On the Internet, a community or online community is a virtual community of Internet users. The members of a virtual community usually have the same areas of interest, communicate via the Internet and contribute their knowledge, opinions and experience to the online community. Communication takes place via newsgroups, chats, discussion forums, mailing lists, weblogs or vlogs.
Online communities are online platforms in which community members can contribute. They may be information platforms where any member can post topics for discussion. In other communities, only selected community members can suggest topics, for example via a weblog or bulletin board system. The possibilities for community members are much more extensive than those for weblogs.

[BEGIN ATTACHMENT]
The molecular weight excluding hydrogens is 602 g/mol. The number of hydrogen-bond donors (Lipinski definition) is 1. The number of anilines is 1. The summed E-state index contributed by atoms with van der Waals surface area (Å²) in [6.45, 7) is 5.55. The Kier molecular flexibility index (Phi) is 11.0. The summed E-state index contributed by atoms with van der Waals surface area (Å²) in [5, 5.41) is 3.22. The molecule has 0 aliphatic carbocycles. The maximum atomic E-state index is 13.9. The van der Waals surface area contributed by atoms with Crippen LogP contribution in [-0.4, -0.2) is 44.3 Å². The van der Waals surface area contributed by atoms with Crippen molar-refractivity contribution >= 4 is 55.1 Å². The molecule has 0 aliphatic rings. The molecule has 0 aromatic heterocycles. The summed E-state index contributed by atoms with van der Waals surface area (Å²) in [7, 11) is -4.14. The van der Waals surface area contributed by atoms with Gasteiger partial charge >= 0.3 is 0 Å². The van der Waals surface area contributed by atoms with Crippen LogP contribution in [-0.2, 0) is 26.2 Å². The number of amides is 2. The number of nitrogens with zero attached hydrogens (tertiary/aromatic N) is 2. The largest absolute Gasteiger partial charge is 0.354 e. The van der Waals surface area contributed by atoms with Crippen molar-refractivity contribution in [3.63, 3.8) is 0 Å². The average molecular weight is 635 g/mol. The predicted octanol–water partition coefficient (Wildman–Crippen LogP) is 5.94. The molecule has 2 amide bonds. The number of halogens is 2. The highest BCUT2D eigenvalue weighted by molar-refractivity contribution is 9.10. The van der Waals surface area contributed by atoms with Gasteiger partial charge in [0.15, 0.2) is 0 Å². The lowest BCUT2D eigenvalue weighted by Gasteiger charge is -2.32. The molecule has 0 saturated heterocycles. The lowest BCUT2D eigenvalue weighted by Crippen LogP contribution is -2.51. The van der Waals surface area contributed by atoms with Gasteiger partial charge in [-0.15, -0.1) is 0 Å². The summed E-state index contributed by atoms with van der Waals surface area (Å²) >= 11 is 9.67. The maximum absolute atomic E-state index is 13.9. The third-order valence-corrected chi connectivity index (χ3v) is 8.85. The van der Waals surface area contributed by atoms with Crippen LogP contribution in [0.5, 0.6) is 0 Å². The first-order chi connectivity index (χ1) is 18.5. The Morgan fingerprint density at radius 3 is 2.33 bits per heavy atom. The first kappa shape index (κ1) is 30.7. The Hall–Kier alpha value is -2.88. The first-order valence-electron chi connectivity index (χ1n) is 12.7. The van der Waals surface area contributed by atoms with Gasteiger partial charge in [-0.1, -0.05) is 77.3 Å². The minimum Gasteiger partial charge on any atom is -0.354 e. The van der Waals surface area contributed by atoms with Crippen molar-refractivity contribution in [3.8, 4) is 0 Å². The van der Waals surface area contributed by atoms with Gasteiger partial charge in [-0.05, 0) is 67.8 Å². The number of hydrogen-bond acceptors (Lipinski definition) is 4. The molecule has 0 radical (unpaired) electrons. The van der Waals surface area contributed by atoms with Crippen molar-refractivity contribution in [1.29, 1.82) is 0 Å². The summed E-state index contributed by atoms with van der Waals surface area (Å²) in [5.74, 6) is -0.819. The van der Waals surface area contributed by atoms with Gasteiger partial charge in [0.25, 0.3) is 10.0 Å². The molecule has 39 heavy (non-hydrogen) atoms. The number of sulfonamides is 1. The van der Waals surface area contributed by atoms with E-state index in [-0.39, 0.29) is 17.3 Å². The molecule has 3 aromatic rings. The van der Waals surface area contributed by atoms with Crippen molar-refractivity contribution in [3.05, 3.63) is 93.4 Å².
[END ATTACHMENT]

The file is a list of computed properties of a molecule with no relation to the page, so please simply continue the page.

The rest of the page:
The virtual community conveys a sense of community and has added value for all community participants: they have a better exchange of experiences and receive more information on specific topics.
Social communities are a characteristic feature of social networks in Web 2.0. In addition to the many social forums, there are also corporate communities or business communities through which employees are integrated into business or production workflows. There are geographically oriented communities that address the local issues of cities or communities, demographically oriented communities that address social and demographic trends, and of course an infinite variety of communities for sports, religion, general hobbies, or travel.
Unlike online communities, offline communities are not virtual but real.